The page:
A Day in the Life of a Wind Project

“Did you guys feel that?”  The walkie talkie crackled from the crew at the top.

“Holy #$%^&!”, cried the crane operator.

The day started at 5:30 AM.  I was on the road by 6.  As is often so far this winter, the snow was falling heavily, and the roads were slippery.  It could be a long drive.  But by Hepworth, the snow had stopped, and the roads weren’t too bad.

I arrived at the site around 10:00 AM.  Winds were calm, but the first tower section lift of the day had not commenced.  The safety manager wanted some ice chipped out, to prevent it from falling on the crew below.  No problem – what’s a couple of hours?  And of course, safety is job one.

By 11:00 AM, the first tower section had been placed, and the torquing began.  By 1:30, the second tower section was in place.  The weather was calm, and brilliant sunshine reflected off the snow.  By 4:30, in the gathering twighlight, the nacelle was placed.  It would be good to use the calm time to get the rotor placed too.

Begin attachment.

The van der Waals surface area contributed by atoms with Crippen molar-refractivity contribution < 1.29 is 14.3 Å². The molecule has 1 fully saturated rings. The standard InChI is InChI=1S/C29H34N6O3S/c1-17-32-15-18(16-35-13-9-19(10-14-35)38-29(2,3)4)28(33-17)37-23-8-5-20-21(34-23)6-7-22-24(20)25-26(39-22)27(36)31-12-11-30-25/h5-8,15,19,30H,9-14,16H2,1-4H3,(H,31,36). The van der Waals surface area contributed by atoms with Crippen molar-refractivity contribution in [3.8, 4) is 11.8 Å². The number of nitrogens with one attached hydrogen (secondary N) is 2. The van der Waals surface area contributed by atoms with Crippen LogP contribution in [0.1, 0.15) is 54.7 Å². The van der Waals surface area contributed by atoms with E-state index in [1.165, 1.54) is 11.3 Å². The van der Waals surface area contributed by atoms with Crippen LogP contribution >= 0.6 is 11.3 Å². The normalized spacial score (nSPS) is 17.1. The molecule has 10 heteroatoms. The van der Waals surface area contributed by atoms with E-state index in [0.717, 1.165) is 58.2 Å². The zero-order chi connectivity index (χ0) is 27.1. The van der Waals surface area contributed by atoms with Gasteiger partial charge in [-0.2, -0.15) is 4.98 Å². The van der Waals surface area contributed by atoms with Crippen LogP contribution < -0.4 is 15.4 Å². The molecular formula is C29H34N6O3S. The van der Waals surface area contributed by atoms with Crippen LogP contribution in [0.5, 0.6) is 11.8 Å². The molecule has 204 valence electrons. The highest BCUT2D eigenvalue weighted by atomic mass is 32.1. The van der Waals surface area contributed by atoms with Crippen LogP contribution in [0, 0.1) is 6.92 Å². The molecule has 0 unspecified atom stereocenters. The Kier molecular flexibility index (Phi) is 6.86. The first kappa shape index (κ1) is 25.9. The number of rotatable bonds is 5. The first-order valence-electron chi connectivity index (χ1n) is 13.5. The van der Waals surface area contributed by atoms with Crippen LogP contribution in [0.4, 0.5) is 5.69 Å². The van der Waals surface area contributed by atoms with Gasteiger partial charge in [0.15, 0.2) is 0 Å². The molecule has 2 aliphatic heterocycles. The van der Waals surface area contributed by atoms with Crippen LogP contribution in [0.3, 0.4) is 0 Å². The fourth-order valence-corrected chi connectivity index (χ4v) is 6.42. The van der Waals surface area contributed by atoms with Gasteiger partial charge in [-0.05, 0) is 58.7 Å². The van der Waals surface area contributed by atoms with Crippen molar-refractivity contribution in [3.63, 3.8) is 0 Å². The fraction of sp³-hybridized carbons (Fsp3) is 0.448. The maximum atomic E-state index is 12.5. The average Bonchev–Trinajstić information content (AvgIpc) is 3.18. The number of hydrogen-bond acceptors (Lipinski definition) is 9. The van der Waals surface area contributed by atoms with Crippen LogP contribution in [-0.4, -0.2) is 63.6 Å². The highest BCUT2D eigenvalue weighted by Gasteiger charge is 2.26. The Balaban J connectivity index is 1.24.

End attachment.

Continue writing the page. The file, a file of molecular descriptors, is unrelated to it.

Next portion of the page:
So the stadium lights were positioned to provide lights for the lift of the rotor.  Snow began to fall, and it fell straight down, like a Christmas card.  By the time they were ready to lift, the winds had increased to 8 m/sec as measured by the anemometer at the top of the crane boom.  No problem – we can lift rotors safely in winds less than 10 m/sec.  The rotor was slowly raised.
Suddenly, and without warning, the wind picked up.  The tower shook.  The anemometer jumped from 8 m/sec to 14.  A quick decision was made to lower the rotor.  Lowering rotors safely, in high winds, is a bit tricky.  The winds stayed high for several hours – the right decision had been made.  And the rotor was lowered safely.

Sometimes nothing seems easy.  But nothing was lost but time.  One blade suffered a nick, but it can be repaired easily.  No one was hurt.

And the project continues.

Leave a Reply